Black gets out of the pin and is ready to play g5 next move, but what about the h4-pawn? Well, it turns out that 54.Nxh4 runs into 54…e5!, with the threat of simply playing e4 next move, when the knight is trapped and can be picked up at will.
The other two draws were Lenderman ½-½ Shankland, the fastest and least eventful game of the day, and Xiong ½-½ Izoria, the day’s longest game, in which 17-year-old Jeffery Xiong couldn’t quite convert an extra pawn against Zviad Izoria:
57…g4! was a nice clear-cut way to draw. After 58.Kxc7?? gxf3 Black would even win, while 58.fxg4 runs into 58…Bxg3! and the black king picks up the remaining pawns. In the game there was a variation on that with 58.f4 Bxf4! and all pawns had been eliminated four moves later.
That leaves the only other win of the day:
Alexander Onischuk made a playoff against Wesley So in the 2017 US Championship and was inducted into the World Chess Hall of Fame on the eve of the event, but this wasn’t to be his day. It wasn’t the fault of the opening or early middlegame, since as Wesley commented, “today he was simply much better, and then he lost”.
Varuzhan Akobian is a very dangerous counterattacking player, though, and he was already comfortable with his position when he managed to sacrifice an exchange to relieve the pressure. The game eventually came down to a nice trick after Onischuk tried to solve his problems with 25.Re2? (25.f3! Bxf3 26.Rd7! was roughly equal):
25…Bxe2 26.Nxe2 or 25…Nxc3 26.Rxd2 are roughly equal, but Akobian spotted 25.d1=Q+! It turns out Black simply ends up a piece up after 26.Rxd1 Nxc3, when the white rooks are both attacked by both Black’s minor pieces. Onischuk resigned, with Akobian noting afterwards this was his first classical win against his good friend.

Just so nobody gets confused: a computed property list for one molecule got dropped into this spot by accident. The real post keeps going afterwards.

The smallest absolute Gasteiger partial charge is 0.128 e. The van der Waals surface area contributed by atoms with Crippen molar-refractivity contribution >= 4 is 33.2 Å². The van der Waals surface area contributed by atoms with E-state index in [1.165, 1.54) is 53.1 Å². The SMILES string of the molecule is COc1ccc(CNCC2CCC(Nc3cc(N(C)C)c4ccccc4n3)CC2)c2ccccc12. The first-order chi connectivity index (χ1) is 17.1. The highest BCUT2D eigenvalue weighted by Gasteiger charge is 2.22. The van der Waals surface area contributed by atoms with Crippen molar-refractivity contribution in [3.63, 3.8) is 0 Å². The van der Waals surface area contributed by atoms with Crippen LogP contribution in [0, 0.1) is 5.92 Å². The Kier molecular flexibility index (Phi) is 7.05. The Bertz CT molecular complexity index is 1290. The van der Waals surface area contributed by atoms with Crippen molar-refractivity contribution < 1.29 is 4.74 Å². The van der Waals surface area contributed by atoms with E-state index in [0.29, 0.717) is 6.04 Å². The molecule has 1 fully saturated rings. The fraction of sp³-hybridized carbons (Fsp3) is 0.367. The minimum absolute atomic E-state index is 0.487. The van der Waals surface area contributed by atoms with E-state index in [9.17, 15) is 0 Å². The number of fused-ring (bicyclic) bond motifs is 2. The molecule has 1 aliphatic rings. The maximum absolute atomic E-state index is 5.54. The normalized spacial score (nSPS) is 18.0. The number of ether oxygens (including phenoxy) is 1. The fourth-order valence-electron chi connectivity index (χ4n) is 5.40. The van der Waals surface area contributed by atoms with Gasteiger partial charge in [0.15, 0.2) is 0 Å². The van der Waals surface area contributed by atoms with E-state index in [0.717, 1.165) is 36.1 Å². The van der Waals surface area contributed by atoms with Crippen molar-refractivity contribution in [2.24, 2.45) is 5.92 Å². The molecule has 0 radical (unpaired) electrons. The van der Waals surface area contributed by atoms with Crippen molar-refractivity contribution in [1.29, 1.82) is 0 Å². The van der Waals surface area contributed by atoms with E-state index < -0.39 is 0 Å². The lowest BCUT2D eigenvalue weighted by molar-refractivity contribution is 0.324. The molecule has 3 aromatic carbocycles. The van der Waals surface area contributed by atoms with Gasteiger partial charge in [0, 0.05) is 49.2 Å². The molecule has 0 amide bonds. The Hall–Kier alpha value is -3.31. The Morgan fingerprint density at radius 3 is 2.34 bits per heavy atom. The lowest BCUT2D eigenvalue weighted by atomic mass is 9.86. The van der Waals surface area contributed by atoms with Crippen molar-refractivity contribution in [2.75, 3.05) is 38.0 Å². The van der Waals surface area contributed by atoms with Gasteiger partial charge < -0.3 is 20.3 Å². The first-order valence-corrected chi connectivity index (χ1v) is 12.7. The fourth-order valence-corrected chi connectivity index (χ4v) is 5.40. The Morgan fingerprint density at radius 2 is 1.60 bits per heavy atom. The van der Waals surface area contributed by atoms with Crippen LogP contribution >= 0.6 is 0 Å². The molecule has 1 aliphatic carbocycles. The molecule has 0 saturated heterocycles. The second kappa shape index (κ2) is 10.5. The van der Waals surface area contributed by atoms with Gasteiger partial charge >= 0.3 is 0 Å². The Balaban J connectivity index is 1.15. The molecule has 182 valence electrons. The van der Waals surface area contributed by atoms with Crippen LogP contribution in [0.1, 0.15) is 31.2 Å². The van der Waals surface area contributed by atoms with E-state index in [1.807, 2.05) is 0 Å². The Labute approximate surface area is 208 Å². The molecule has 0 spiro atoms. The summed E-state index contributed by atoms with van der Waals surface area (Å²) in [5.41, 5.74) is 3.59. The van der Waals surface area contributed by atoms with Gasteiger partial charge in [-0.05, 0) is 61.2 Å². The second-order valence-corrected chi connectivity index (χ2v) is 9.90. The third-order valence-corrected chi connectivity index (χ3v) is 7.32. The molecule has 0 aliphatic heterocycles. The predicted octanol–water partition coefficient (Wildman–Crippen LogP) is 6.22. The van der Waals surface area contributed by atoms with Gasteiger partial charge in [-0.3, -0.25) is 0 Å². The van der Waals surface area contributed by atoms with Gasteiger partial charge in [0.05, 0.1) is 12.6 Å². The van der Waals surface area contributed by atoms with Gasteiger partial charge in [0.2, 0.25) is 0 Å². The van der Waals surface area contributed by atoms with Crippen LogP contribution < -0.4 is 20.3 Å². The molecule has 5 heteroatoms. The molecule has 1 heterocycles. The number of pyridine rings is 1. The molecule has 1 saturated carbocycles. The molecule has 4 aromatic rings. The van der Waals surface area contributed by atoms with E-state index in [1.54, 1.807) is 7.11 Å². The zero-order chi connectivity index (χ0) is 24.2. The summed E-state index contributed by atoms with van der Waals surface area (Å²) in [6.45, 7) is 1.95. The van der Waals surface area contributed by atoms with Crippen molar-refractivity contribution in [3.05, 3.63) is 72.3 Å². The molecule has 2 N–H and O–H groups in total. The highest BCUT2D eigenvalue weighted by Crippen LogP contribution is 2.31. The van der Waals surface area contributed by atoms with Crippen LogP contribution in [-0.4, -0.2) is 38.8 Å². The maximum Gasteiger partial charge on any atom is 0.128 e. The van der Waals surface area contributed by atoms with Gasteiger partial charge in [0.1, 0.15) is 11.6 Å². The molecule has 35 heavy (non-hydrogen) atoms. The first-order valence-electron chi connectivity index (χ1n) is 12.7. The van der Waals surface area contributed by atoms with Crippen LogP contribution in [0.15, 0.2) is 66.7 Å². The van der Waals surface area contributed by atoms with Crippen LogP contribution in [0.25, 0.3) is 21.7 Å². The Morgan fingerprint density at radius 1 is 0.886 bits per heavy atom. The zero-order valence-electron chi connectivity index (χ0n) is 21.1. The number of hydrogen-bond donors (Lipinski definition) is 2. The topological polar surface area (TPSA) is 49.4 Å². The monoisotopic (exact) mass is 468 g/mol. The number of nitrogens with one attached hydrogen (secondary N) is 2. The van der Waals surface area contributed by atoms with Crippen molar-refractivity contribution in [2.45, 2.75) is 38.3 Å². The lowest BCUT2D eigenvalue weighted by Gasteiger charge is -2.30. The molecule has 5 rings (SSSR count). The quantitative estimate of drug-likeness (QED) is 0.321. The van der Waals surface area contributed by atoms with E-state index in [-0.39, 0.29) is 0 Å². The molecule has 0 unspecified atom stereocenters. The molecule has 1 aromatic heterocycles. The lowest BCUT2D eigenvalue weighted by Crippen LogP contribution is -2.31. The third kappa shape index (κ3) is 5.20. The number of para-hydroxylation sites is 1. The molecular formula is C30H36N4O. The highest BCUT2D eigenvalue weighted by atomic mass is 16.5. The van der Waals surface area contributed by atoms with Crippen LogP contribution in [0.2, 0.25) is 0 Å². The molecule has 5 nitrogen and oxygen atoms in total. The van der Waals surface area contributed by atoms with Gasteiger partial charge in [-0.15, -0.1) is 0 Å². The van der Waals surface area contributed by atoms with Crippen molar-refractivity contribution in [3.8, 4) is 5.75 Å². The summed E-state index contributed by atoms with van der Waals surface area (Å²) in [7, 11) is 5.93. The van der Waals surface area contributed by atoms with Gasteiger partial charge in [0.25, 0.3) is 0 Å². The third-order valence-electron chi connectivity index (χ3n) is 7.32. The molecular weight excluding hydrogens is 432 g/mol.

The women’s section also only saw two decisive results:
That was less because of solid play than first day nerves, though, since Anna Zatonskih, Irina Krush and Dorsa Derakhshani all missed big winning chances. Defending Champion Sabina-Francesca Foisor boldly sacrificed two pawns for compensation against Tatev Abrahamyan, and although objectively it might not quite have been enough it worked out in practice in a sharp 29-move draw. 15-year-old Annie Wang beat 17-year-old Maggie Feng in a tricky ending, but by far the game of the day – in both sections – was Nazi Paikidze’s demolition of 16-year-old rising star Jennifer Yu.
Paikidze had already blown the white position wide open with 8…b5! and here took the chance to do more damange:
12…Nxf2! 13.gxf5 Nxh1. White’s only hope was to gradually round up and eliminate that knight on h1, but a well-timed g5 pawn sacrifice ensured the knight didn’t die in vain. Paikidze then kept her cool in her opponent’s time trouble to finish off the game with powerful chess.
There was a shock afterwards when Maurice asked her if she’d been preparing hard for the event:
To be honest, no – I’ve been busy with a lot of things. The last tournament I played was in June last year, so I was a bit worried I would be rusty!
In Round 2 of the US Championship So, Caruana and Nakamura all have White against players they outrate by over a hundred Elo points, so it’s a fair bet they’re all going to be out for blood! Follow all the action live from 13:00 CDT (20:00 CEST), with live commentary from Yasser Seirawan, Jennifer Shahade and Maurice Ashley here on chess24.